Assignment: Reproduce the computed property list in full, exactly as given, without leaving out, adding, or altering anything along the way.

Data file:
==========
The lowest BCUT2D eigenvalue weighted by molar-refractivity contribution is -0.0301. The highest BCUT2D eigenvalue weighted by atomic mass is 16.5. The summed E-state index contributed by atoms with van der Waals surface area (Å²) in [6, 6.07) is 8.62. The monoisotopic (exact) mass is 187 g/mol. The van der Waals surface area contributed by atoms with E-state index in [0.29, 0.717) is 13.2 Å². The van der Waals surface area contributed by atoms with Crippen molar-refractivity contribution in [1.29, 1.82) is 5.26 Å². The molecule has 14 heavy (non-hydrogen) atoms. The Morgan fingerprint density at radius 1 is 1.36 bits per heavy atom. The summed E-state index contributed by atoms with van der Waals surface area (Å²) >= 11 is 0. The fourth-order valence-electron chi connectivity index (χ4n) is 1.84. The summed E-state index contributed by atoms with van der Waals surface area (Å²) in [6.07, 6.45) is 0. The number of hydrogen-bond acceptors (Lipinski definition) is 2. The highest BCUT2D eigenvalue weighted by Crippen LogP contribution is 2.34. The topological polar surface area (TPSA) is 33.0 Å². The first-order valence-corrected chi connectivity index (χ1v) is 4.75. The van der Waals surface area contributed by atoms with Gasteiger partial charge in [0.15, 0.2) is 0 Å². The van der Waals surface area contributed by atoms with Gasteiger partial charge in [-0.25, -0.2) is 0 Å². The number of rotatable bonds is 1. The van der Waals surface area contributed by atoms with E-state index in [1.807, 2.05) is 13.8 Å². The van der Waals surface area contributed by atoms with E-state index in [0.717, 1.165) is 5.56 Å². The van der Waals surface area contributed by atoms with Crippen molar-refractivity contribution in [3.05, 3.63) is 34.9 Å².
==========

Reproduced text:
The lowest BCUT2D eigenvalue weighted by molar-refractivity contribution is -0.0301. The highest BCUT2D eigenvalue weighted by atomic mass is 16.5. The summed E-state index contributed by atoms with van der Waals surface area (Å²) in [6, 6.07) is 8.62. The monoisotopic (exact) mass is 187 g/mol. The van der Waals surface area contributed by atoms with E-state index in [0.29, 0.717) is 13.2 Å². The van der Waals surface area contributed by atoms with Crippen molar-refractivity contribution in [1.29, 1.82) is 5.26 Å². The molecule has 14 heavy (non-hydrogen) atoms. The Morgan fingerprint density at radius 1 is 1.36 bits per heavy atom. The summed E-state index contributed by atoms with van der Waals surface area (Å²) >= 11 is 0. The fourth-order valence-electron chi connectivity index (χ4n) is 1.84. The summed E-state index contributed by atoms with van der Waals surface area (Å²) in [6.07, 6.45) is 0. The number of hydrogen-bond acceptors (Lipinski definition) is 2. The highest BCUT2D eigenvalue weighted by Crippen LogP contribution is 2.34. The topological polar surface area (TPSA) is 33.0 Å². The first-order valence-corrected chi connectivity index (χ1v) is 4.75. The van der Waals surface area contributed by atoms with Gasteiger partial charge in [0.15, 0.2) is 0 Å². The van der Waals surface area contributed by atoms with Gasteiger partial charge in [-0.25, -0.2) is 0 Å². The number of rotatable bonds is 1. The van der Waals surface area contributed by atoms with E-state index in [1.807, 2.05) is 13.8 Å². The van der Waals surface area contributed by atoms with E-state index in [0.717, 1.165) is 5.56 Å². The van der Waals surface area contributed by atoms with Crippen molar-refractivity contribution in [3.05, 3.63) is 34.9 Å².